We felt welcome, but never did see a peach. Visitor centers are an opportunity for a date sometimes with Kelly. Kids sometimes stay in the bus, traveling, free brochures, sunny weather- only problem is how short these mini vacations usually are.

To start off with, something about this name just feels good: Savannah. The city itself seems to be hidden front he roads we used with tall thick trees along the intracity highways. You know there’s a commercial development along the side of the road, but you cannot see it until you have exited the roadway and passed through the foliage cover. It’s a great plan, and something we haven’t seen in any city until this one- makes for a comfortable small town feel for a big city.

You'd never know it, but just beyond all those lush trees, a major city with noise and parking issues just like everywhere else. Savannah was thinking when they protected these corridors. Nice job!

We try to plan ahead sometimes and pick out an overnight spot that will put us at the doorstep of the next day’s activities, so after some online surveying thought we’d try to park it at the downtown visitor center. Ha! We intentionally arrived late at night (11-12 ish) and found that this city was tight for a guy driving a bus- narrow, low clearances and constricted parking lots. We ended up retreating from the city center to a Walmart via MLK Blvd. Halfway down the street we locked the doors of the bus, and kept the wheels rolling. It was surreal, with low trees forming a canopy over the roadway, Spanish moss trickling over the spindly branches, clusters of residents on the street- men without shirts, rampant deep shadows across the front of every building and concealing alleys, bars on closed business windows and doors. It was as if we were traveling along a movie set, so rich in detail and drama. Two story wooden boarding houses, narrow brick row houses with half of the windows boarded up. The next morning we would discover that the street our friend TomTom had routed us through to the Walmart was ‘about the worst’ section of town to be in at night.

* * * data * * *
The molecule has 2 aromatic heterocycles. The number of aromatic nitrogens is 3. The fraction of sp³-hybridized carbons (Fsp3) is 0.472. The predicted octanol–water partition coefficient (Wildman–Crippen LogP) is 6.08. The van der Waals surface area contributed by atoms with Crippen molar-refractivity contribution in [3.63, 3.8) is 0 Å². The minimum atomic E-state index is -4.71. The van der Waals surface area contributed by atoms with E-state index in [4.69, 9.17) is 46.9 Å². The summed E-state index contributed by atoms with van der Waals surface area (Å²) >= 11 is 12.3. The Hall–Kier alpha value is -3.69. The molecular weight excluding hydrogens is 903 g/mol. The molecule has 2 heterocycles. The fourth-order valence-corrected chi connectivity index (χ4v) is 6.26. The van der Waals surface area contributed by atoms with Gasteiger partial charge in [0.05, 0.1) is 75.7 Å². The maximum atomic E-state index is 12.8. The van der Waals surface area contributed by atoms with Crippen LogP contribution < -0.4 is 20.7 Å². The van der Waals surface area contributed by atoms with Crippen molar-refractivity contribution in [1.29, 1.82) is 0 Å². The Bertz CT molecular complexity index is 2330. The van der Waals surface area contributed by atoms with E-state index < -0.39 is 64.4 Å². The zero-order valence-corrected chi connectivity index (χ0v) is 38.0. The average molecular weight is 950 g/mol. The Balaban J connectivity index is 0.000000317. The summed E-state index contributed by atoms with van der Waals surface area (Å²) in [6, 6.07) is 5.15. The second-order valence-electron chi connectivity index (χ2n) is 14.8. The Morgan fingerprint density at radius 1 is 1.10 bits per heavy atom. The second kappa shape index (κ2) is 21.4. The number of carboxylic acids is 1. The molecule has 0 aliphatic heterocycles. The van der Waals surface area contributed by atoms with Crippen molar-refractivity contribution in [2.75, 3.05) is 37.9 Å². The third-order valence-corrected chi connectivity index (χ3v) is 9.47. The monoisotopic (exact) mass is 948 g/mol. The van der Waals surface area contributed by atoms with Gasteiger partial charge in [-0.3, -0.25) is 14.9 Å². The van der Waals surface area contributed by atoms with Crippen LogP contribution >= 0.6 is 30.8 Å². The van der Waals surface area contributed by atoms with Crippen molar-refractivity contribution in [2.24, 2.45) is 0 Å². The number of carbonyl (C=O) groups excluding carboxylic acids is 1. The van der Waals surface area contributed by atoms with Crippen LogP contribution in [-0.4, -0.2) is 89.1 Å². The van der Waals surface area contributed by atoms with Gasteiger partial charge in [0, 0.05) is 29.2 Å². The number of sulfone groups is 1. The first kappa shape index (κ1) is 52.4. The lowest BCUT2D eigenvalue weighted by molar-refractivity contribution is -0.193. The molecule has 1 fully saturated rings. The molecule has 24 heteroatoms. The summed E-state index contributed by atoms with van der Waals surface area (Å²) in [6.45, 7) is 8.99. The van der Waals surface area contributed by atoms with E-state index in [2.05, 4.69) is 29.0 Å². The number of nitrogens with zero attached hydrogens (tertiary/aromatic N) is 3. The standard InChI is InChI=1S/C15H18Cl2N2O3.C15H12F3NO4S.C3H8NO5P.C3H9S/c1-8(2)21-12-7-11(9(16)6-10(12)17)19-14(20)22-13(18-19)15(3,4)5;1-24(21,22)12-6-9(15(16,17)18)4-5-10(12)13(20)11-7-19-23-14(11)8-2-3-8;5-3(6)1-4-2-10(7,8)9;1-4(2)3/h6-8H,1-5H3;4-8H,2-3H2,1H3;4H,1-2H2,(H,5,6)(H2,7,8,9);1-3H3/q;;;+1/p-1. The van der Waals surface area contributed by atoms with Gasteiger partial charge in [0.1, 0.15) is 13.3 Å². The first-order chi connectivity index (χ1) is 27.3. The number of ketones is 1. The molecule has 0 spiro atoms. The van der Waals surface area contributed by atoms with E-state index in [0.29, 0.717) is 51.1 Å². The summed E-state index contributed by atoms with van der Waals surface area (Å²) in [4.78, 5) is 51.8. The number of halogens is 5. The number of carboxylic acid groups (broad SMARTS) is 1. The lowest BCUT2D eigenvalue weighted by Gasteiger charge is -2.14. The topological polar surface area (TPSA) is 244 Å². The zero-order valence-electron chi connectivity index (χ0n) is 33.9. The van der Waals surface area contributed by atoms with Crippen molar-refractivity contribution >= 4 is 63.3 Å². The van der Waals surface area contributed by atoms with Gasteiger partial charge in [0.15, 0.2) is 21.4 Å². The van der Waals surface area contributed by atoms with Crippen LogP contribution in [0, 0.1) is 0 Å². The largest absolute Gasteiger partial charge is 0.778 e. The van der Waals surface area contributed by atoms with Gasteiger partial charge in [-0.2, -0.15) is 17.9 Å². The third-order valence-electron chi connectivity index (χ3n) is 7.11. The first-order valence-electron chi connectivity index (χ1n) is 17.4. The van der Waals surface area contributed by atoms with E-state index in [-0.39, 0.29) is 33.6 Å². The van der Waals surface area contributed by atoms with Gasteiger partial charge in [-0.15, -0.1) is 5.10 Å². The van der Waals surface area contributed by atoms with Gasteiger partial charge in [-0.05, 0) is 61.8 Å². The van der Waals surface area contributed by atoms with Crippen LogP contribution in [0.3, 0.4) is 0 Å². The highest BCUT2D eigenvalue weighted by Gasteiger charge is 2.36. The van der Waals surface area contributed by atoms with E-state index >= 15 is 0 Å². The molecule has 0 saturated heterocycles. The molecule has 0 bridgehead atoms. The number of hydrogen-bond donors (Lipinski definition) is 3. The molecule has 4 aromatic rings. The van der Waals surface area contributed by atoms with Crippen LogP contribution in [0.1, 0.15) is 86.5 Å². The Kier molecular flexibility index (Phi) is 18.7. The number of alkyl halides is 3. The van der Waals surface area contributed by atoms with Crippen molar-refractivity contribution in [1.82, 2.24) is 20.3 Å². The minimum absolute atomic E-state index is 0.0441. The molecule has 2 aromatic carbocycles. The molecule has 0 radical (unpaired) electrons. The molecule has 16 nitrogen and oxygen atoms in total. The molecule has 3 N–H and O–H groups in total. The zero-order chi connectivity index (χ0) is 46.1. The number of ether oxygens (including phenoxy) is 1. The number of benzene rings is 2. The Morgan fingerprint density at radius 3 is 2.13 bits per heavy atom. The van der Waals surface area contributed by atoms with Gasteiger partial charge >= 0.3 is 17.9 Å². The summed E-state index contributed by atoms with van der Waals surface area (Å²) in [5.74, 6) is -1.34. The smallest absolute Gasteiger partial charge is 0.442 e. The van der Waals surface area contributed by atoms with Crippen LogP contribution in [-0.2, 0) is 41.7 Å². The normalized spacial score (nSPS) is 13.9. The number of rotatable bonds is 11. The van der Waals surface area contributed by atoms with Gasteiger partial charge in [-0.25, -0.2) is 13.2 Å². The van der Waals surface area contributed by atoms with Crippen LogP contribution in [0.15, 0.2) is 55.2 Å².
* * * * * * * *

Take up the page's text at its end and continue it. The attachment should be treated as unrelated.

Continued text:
Along Franklin Square, the First African Baptist Church was a real gem.

That arrival experience set the stage for this culturally rich city that we really enjoyed- along the lines of New Orleans, but a little more subdued, while teeming with color and character. The highlight of Savannah was our visit to the First African Baptist Church, along Franklin Square downtown. This church was built by slaves that would work after their ‘normal’ 12-14 hour work day. They would gather well after dark and construct a place of worship, using their own money that had been squirreled away to buy their freedom.

The church members said that the gas fixtures still worked, but were never used because they raised the temperature so much- and for the folks in the balcony it was dangerous. The light fixtures were originally gas, and had been converted to electric. Original pews were located upstairs and in the basement, second generation pews were in use in the sanctuary.